A.M. “Mac” Secrest gained national attention with these October 2, 1962 editorials on desegregation and issues at Ole Miss
Mississippi: Who’s Responsible?
The carnival atmosphere at the campus of Ole Miss over the weekend was entirely out of place when one considers the gravity of the crisis created by Gov. Ross Barnett.
This was not a football game. There was no occasion for cheerleaders, shouting crowds, and the waving of confederate flags. One wonders where on earth students of the University have been the last ten years. One cannot help but question the caliber of education offered students who don’t know any better than this.
But if their elders don’t show good judgment, one should not expect too much of the young people who look to them for guidance. What of the law enforcement officers in Mississippi, who took an oath to uphold the laws of the United States as well as those of Mississippi? Would they not have been held personally responsible for their actions, if they had followed their governor rather than their president?
What about the legislators who pass laws that obviously are unconstitutional and who make inflammatory statements calculated to make things worse? What of the teachers, clergy, editors, and other civic leaders who bear responsibility for guiding the public?
What of the voters, who elected Ross Barnett on a platform of civil disobedience? They elected him with their eyes wide open, for no one can deny that Barnett did exactly what he always vowed he would.
There are a few encouraging signs of moderation and good sense, however, University officials and the registrar agreed to register James Meredith under a direct court order. A spokesman for the University faculty has said he doesn’t know of a single professor who would refuse to teach Meredith. A member of the student government has said that no one in the student body would harm Meredith when and if he is admitted. The editor of the student paper at the University of Alabama has said rioting student brought disgrace and dishonor to Ole Miss.
Two campus ministers publicly deplored the governor’s stand and insisted that all the students and teachers want is to keep the university open and get on with their work. The Southern Association of Colleges and Universities, which accredit southern schools, has threatened to withdraw recognition of Ole Miss unless political interferences with the school stops by Nov. 1.
Gov. Vandiver of Georgia has said that the people of Mississippi must accept court orders if they wish to remain part of the Union. He predicted that the state would suffer such harm if it persists in its present course that it might never recover. It is clear from the Governor’s Conference now in session in Florida that the South is no longer solid on these questions and that Barnett enjoys little support from his fellow governors from Dixie.
These are words of courage and common sense and offset the deplorable spectacle of other highly-placed or influential people either remaining silent out of excessive timidity or else supporting outrageous and extreme response to federal action
A Foolish Fear
Although the racial aspects of the dispute have been lost sight of in the clash between state and federal power, there can be no doubt that the Negro remains at the root of the crisis.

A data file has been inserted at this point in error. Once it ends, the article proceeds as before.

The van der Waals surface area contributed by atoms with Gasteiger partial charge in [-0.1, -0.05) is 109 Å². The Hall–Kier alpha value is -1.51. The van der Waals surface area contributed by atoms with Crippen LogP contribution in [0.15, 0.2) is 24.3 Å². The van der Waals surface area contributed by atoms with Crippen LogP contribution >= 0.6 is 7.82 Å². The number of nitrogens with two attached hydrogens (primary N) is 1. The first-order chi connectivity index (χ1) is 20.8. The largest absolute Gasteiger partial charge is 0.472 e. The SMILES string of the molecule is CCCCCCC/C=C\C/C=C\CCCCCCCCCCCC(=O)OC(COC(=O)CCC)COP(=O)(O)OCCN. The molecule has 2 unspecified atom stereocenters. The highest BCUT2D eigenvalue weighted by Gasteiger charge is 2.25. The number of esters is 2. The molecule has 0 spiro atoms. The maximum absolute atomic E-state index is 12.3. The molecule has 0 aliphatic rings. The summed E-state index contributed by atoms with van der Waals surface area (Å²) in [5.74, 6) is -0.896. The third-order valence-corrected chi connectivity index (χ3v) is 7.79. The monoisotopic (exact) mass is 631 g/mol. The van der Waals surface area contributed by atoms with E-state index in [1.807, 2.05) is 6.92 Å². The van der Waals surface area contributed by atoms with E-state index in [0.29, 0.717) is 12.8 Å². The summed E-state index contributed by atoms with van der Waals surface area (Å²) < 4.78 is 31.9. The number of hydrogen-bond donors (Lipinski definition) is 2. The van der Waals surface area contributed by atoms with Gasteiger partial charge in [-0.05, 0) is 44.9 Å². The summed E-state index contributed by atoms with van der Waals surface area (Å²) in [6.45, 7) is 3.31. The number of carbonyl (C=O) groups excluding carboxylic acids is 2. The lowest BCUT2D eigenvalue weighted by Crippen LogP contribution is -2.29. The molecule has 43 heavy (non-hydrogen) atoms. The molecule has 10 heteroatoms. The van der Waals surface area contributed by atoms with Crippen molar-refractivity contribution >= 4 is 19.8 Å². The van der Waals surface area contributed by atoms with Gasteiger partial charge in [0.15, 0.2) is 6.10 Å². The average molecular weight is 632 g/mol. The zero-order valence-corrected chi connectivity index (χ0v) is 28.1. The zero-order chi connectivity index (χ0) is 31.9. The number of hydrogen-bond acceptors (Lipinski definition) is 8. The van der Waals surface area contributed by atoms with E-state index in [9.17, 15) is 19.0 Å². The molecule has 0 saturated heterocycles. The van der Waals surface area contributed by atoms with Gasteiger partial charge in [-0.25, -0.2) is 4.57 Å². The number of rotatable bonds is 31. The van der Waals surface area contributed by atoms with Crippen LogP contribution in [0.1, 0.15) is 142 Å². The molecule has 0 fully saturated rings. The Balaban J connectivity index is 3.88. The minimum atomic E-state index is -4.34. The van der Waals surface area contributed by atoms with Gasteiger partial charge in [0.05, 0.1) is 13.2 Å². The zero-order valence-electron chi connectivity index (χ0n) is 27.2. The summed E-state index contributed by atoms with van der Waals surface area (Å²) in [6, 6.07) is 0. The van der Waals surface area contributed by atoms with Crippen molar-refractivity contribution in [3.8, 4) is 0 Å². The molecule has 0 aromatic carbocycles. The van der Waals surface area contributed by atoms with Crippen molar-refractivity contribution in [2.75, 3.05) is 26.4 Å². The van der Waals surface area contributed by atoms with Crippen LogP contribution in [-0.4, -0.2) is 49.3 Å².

Gov. Ross Barnett said as much when, in announcing he was invoking the Doctrine of Interposition, he declared: “No white race that has been forced to accept amalgamation has ever survived.”
One cannot conceive of the governor’s taking an equally hard stand against the federal government has some other aspect of its power been involved. No, it is the Negro and he alone, after all the rationalizations have been advanced, who is the reason for the resistance.
Gov. Barnett’s epitaph for the white race sounds sort of silly when one realizes that one lone Negro student is seeking admittance to a university of some 6,000 white students. Nor is there any evidence that other Negroes are soon to follow.
The white race seems to be in a pretty healthy condition in such southern states as North Carolina and Virginia, where state colleges have been admitting Negroes for over ten years. Of course race mixing, intermarriage, and amalgamation are NOT at stake, no matter what Gov. Barnett claims.
Sovereignty Issue A Bogus One
The problem of integration has been overshadowed by the constitutional questions raised by Gov. Ross Barnett’s flouting of a court order and his refusal to permit the registration of James Meredith at the University of Mississippi. The fact that Barnett finally bowed to superior force Sunday night does not change his views on the matter, nor will the violence and death that followed alter the legal issues at stake.
Both state and federal officials are agreed on that. The United States position is that federal law is paramount to state law. On matters pertaining to the Constitution, the federal courts have the authority to make final decisions and the right to expect that the executive branch of the government will see to it that they are enforced.
In matters of civil rights, the United States government holds that every citizen is entitled to the individual liberties guaranteed him by the Bill of Rights and that the 14th Amendment made the first nine amendments to the Constitution binding upon the states as well as upon the federal government. The 14th amendment guarantees, among other things, that each citizen is to be given equal protection of the laws.